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When the former Soviet Union collapsed almost 25 years ago, most global strategic forecasters assumed that the U.S. would adapt pragmatically to her new status of sole world superpower. Instead she has pursued a variety of misguided nation-building adventures and has largely shrunk from her primary responsibility of neutralizing the ambitions of petty dictators around the world. From this perspective, America’s multi-generational expenditures on military personnel and equipment has become more of a stealth economic stimulus program rather than an insurance policy for global stability. The…

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Many researchers interested in extreme poverty (i.e., people living on less than $1.25 per day) are in agreement about the best way to help the world’s poorest people: Giving the poor cash is better than almost every other alternative. Yet, the World Bank, International Monetary Fund, and countless aid organizations have instead invested billions of dollars in corrupt leaders and bad development ideas.
Researchers interested in disaster relief after tornadoes, hurricanes, and tsunamis have also reached a similar conclusion: People suffering in the aftermath of a natural disaster prefer cash…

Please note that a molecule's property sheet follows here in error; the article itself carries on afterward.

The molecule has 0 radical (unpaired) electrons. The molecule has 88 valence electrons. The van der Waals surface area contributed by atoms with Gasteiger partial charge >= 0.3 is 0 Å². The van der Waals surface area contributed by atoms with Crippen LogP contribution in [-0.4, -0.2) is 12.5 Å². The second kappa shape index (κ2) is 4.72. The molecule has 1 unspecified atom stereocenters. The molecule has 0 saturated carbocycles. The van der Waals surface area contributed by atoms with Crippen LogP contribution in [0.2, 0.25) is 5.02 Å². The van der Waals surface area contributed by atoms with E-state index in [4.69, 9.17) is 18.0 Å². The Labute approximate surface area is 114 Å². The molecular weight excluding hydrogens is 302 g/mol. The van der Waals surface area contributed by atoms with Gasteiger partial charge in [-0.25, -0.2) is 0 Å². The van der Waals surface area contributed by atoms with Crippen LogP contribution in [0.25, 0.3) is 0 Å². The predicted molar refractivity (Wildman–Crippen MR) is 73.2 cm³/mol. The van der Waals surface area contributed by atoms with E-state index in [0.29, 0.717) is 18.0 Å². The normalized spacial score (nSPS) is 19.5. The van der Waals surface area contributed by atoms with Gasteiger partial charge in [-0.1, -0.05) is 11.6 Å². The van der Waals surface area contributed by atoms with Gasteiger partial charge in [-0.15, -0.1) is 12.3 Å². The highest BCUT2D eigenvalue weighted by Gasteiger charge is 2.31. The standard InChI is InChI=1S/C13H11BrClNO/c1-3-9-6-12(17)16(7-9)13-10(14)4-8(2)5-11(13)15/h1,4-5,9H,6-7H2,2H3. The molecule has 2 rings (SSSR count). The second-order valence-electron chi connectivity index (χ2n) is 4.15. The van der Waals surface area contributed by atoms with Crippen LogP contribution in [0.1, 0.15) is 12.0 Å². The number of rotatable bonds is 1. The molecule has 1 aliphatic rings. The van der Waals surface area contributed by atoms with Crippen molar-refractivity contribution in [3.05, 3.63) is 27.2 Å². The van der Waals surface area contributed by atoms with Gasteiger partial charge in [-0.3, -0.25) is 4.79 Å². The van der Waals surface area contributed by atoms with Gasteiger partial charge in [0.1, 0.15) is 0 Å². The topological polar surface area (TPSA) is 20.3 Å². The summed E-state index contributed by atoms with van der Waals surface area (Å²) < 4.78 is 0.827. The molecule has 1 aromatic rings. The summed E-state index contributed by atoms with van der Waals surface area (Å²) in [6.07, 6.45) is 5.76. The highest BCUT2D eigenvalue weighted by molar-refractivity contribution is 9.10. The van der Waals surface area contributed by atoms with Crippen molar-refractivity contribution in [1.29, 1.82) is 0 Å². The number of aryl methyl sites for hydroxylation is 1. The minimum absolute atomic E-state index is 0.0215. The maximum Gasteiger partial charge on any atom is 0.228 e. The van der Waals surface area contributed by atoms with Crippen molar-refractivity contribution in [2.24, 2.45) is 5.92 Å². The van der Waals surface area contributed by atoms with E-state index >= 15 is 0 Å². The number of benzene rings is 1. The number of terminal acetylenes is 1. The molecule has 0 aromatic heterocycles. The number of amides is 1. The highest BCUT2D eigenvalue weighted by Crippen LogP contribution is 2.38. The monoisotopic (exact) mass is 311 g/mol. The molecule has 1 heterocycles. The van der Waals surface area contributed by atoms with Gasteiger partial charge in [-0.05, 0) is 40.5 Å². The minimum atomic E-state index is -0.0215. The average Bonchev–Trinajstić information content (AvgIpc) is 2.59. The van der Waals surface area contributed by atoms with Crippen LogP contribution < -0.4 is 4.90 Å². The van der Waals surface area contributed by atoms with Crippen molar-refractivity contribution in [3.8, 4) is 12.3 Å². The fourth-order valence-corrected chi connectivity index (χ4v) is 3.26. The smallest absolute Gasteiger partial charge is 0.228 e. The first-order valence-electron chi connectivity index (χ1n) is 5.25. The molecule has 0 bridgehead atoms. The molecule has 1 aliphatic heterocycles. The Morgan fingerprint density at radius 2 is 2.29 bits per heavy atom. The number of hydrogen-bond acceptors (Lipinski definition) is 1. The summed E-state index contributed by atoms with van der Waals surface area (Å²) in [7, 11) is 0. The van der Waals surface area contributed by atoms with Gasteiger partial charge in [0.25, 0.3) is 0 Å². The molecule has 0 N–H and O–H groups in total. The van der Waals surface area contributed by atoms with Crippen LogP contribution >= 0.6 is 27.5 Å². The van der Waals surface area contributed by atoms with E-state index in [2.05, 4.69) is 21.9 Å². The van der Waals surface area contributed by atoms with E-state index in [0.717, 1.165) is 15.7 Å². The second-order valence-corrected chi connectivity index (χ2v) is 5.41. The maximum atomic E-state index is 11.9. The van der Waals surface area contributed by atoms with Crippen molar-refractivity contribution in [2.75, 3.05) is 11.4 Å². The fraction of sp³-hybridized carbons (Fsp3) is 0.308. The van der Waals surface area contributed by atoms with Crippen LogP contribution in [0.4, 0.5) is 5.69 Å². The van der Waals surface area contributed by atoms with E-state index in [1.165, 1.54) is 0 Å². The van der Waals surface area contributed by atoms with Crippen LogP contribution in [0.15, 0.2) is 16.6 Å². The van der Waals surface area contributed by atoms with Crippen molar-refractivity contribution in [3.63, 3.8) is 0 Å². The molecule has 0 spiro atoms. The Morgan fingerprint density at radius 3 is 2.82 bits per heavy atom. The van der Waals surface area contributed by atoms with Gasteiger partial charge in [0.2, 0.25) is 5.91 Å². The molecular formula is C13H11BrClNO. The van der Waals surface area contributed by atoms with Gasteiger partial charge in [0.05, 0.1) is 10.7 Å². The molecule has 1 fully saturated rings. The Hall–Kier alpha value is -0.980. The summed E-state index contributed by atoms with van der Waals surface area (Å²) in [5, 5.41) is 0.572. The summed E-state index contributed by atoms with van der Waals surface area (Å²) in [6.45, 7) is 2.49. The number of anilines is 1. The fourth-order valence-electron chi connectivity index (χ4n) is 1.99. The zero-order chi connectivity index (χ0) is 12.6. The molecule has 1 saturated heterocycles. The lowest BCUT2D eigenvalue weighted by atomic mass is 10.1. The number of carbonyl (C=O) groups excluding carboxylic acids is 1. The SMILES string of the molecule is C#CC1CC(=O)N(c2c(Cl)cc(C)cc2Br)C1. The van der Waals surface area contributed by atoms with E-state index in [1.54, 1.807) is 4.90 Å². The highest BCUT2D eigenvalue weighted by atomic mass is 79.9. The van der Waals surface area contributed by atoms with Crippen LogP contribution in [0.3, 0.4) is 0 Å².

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Big Government: The Congressional Budget Office warns of a terrifying, unprecedented level of national debt in the coming decade. That fits nicely with Democrats’ objectives, but not with our nation’s founding principles.
Andrew Jackson, who in 1835 succeeded in paying off the national debt, was famous for considering debt slavery. The current fiscal path the U.S. is on does indeed lead to slavery, but the slave masters of the future will be well-heeled politicians and federal bureaucrats, not plantation owners.
The CBO’s new budget projections contain an eerie warning that we are on path…